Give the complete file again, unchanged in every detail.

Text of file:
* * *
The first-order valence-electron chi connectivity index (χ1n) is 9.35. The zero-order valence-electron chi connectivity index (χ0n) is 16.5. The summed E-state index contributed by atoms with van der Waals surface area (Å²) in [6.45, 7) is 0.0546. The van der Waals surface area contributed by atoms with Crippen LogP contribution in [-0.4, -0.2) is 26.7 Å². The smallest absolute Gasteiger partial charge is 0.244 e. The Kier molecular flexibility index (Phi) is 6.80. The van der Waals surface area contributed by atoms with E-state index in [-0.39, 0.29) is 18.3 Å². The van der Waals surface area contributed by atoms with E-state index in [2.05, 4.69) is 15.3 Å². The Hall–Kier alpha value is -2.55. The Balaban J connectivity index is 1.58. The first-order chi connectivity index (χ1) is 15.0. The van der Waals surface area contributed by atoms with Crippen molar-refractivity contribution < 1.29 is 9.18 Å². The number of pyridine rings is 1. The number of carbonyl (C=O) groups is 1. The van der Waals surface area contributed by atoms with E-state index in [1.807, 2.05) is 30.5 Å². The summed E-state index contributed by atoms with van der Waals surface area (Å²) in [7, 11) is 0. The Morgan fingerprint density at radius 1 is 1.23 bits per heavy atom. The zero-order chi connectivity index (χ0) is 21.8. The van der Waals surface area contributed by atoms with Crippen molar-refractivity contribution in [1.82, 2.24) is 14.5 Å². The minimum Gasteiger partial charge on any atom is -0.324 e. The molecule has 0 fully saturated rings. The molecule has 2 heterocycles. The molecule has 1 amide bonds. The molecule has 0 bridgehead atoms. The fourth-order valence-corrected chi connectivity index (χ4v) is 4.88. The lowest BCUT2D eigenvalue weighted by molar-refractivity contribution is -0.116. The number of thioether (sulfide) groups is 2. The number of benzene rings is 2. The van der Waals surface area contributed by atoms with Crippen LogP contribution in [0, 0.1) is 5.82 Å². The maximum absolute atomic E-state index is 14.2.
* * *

The first-order valence-electron chi connectivity index (χ1n) is 9.35. The zero-order valence-electron chi connectivity index (χ0n) is 16.5. The summed E-state index contributed by atoms with van der Waals surface area (Å²) in [6.45, 7) is 0.0546. The van der Waals surface area contributed by atoms with Crippen LogP contribution in [-0.4, -0.2) is 26.7 Å². The smallest absolute Gasteiger partial charge is 0.244 e. The Kier molecular flexibility index (Phi) is 6.80. The van der Waals surface area contributed by atoms with E-state index in [-0.39, 0.29) is 18.3 Å². The van der Waals surface area contributed by atoms with E-state index in [2.05, 4.69) is 15.3 Å². The Hall–Kier alpha value is -2.55. The Balaban J connectivity index is 1.58. The first-order chi connectivity index (χ1) is 15.0. The van der Waals surface area contributed by atoms with Crippen molar-refractivity contribution < 1.29 is 9.18 Å². The number of pyridine rings is 1. The number of carbonyl (C=O) groups is 1. The van der Waals surface area contributed by atoms with E-state index in [1.807, 2.05) is 30.5 Å². The summed E-state index contributed by atoms with van der Waals surface area (Å²) in [7, 11) is 0. The Morgan fingerprint density at radius 1 is 1.23 bits per heavy atom. The zero-order chi connectivity index (χ0) is 21.8. The van der Waals surface area contributed by atoms with Crippen molar-refractivity contribution in [1.82, 2.24) is 14.5 Å². The minimum Gasteiger partial charge on any atom is -0.324 e. The molecule has 0 fully saturated rings. The molecule has 2 heterocycles. The molecule has 1 amide bonds. The molecule has 0 bridgehead atoms. The fourth-order valence-corrected chi connectivity index (χ4v) is 4.88. The lowest BCUT2D eigenvalue weighted by molar-refractivity contribution is -0.116. The number of thioether (sulfide) groups is 2. The number of benzene rings is 2. The van der Waals surface area contributed by atoms with Crippen LogP contribution in [0, 0.1) is 5.82 Å². The maximum absolute atomic E-state index is 14.2.